Happy Labor DayWell, we’ve been in school for about 3 weeks now.  We’re getting into a routine, both in my classroom and at home.  Extra-curricular activities are in full swing after school.  In a few days, it will be September.  Fall is nearly upon us.  It’s time to pack away the summer gear and settle into a new season.

This is where Labor Day comes in, right?  The unofficial end of summer.  A day off from school.  Grills are lit for the last time, pools are open for one final day, and people host one final gathering in their backyard before the patio furniture is put away until spring.  This is what Labor Day is about!  Memorial Day ushers in summer, Labor Day bids it a fond farewell.

This is, most definitely, NOT what Labor Day is about.  Nor is Memorial Day a celebration of the beginning of summer, but that’s a post for another time.  When I ask kids what Labor Day is about, the unanimous answer is usually that it is a day off from school.  Now, I’m not going to deny that having a day off school is great fun, especially because it means a day off of work for me and all other hard-working teachers in this country.  But I do take time to explain to my kids where the holiday came from, and why it is important we recognize those who work so hard in our country.

Labor Day became a holiday in 1894, to honor the working class in America and its contributions to the prosperity and well-being of our country.  Typically, the day was celebrated with summertime activities and parades, and these traditions hold true today.  So, how do we help children remember what Labor Day is really about?  Here are some suggestions:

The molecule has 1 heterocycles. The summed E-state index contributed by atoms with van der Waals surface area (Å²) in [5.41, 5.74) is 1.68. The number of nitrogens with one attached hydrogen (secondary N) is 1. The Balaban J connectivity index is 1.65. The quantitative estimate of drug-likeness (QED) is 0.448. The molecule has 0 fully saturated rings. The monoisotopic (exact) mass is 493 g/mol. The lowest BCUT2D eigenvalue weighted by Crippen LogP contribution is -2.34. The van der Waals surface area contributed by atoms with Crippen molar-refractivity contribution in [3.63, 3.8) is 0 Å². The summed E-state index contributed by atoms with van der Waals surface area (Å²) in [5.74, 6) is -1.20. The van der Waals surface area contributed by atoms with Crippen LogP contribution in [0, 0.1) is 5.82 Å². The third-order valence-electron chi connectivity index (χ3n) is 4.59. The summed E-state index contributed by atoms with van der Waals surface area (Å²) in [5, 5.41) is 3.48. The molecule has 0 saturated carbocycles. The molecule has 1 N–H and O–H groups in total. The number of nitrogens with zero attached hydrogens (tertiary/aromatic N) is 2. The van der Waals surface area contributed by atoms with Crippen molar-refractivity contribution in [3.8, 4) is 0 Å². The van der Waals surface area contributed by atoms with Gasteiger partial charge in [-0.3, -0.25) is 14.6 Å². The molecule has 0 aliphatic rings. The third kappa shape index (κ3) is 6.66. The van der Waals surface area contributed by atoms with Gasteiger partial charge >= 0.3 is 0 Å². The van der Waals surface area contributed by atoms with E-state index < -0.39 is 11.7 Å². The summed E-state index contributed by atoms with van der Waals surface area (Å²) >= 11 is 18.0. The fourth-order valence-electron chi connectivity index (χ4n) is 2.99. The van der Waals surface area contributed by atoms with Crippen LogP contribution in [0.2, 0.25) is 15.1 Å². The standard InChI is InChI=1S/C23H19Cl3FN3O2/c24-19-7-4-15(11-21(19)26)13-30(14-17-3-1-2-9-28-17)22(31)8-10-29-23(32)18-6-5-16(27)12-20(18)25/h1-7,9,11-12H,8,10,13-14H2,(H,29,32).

• Take your child with you to work one day: Introduce them to people in your workplace, and encourage them to learn about the role each person plays.  Maybe see if another relative or close friend would be willing to have your child tag along to their job one day.
  • Visit businesses that allow tours for kids: Most fire and police stations are open for tours at scheduled times.  This is a fun way for kids to ask questions and get a sneak peek behind the scenes.  My daughter’s kindergarten class is taking a field trip to a local grocery store, dairy and library this year.  Apple season is upon us, and we have a local cider mill and orchard that gives tours.
  • Talk about the jobs people do while you are frequenting a business: How many people does it take to make Target/Toys R Us/Red Robin run successfully?  Discuss all the different people working at the dentist’s office or school.  Talk to your kids so they appreciate the hard work these people do every day.  My brother wanted to be a shoe salesman when he was a kid.  Clearly, our trips to the mall for shoes made an impression.
  • Hit the library for books about various professions: I have quite the collection of occupation books in my classroom, because we have the kids do a report on what they want to be when they grow up.  You can find many “A Day in the Life of….” books that are easy for kids to understand.

No matter how you celebrate Labor Day, take time to thank those who work hard to keep our lives running smoothly.  They are the ones who truly deserve a day off.